Manuscripts/Mixed Material Interview with Robert E. Barbour
BARBOUR: With the change in the political climate on the mainland, the separatist movement lost its steam, and lost its whole reason for being. I might tell one little story about Portugal before we move on. Before the actual counterrevolution took to the streets in Lisbon, there crumbling around the edges. The poor Portuguese ambassador there was having a terrible time because he was trying to be loyal to his country, to a government to which he had no sympathy whatsoever. He got very few communications. Sometimes he wasn't paid, and he wasn't able to pay his staff. The revolutionaries were simply waiting until they had full power to make all the changes. So he was here at the end of a very long, very dry pipeline in terms of both information and money. So he relied on us in the Department to sort of tell him what was going on. One day there was a ticker item about a farmers demonstration in a little town in the northern part of Portugal, in which they had burned down the local communist party headquarters building. So I called the Ambassador, and gave him a little summary, and I said in such-and-such village the farmers have burned down the building that is used for the communist party headquarters. And there was a little pause, and he said, “Oh, oh, oh, that building belongs to my father-in-law.” And then he said, “But he won't mind.” He was a splendid man.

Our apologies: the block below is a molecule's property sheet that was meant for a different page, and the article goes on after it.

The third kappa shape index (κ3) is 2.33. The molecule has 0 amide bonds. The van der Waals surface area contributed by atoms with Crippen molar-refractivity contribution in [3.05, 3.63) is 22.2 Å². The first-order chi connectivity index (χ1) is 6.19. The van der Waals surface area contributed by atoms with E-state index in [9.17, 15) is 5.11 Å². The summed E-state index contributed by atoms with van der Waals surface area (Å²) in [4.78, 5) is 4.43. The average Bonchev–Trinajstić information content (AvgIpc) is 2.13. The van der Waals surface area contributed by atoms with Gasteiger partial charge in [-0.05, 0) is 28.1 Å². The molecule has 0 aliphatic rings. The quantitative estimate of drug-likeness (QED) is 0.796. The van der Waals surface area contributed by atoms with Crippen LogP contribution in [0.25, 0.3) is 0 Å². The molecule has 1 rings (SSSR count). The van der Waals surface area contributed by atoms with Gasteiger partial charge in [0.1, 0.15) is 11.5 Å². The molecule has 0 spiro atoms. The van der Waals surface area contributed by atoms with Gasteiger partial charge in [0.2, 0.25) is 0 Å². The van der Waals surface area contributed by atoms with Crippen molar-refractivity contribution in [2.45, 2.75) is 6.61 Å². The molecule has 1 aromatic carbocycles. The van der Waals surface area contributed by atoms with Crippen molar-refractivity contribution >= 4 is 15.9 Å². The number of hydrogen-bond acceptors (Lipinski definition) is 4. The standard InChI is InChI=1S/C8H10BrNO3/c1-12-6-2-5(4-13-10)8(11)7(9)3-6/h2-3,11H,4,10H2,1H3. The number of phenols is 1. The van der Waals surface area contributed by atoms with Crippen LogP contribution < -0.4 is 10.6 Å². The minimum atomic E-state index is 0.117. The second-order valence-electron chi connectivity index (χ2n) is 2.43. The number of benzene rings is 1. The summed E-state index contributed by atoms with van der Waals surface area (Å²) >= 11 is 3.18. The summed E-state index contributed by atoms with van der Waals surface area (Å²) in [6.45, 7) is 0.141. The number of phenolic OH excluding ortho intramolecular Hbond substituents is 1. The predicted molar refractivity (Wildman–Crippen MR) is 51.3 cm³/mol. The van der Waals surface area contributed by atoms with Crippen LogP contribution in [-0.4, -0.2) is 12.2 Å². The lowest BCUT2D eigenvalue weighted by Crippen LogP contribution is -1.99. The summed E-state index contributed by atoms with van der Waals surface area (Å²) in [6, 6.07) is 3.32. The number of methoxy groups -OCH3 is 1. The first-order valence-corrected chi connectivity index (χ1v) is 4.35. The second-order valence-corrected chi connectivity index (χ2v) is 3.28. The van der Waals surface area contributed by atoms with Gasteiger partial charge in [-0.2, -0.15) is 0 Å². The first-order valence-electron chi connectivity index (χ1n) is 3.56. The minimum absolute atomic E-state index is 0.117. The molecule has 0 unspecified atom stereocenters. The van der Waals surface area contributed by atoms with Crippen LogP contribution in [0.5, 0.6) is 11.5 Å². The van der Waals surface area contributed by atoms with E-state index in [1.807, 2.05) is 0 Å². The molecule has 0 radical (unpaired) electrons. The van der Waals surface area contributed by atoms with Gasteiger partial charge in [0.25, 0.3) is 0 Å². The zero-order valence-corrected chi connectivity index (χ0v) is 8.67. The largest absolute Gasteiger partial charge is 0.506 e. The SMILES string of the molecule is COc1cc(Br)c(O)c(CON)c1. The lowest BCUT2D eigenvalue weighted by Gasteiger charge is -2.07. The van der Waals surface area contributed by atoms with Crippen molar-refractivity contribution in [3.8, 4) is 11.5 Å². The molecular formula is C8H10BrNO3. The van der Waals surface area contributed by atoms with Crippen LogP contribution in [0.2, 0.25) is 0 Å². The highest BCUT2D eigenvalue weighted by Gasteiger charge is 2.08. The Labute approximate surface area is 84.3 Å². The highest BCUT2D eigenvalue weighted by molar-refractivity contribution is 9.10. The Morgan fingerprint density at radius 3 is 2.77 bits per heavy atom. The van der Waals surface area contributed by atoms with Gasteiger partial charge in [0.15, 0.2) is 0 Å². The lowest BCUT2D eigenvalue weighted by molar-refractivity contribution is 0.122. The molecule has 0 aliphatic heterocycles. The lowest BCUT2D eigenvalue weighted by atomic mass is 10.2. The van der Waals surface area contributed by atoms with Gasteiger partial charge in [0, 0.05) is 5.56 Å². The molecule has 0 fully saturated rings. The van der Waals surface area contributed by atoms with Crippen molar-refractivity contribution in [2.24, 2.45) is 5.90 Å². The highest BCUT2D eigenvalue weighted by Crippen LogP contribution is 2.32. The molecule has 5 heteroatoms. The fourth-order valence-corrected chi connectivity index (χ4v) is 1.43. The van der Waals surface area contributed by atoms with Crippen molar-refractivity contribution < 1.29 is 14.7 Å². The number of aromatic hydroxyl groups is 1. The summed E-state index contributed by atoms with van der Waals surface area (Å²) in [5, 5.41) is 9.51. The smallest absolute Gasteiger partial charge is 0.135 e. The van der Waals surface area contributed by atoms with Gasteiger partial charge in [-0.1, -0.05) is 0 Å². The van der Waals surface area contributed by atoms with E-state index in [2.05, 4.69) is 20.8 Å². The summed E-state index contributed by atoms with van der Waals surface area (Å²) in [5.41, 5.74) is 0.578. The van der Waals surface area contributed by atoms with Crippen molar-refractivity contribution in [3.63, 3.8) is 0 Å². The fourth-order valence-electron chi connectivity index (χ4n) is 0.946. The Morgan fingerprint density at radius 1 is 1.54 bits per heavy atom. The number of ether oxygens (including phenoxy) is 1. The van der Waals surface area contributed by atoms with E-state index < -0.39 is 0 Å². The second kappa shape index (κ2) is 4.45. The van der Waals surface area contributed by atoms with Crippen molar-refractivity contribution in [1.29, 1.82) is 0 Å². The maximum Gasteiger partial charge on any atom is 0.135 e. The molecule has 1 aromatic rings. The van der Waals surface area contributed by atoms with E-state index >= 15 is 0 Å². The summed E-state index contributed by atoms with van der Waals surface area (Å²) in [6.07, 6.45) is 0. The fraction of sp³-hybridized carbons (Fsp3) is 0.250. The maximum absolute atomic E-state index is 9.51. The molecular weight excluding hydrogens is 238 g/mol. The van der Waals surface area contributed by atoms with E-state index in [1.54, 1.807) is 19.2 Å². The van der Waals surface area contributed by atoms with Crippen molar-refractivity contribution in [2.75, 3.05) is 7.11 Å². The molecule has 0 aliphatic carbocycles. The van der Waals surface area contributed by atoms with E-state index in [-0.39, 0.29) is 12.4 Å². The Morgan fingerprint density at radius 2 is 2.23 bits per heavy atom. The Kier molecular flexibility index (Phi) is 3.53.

Q: How about with the Spanish and the base negotiations. Franco was still in power at that point?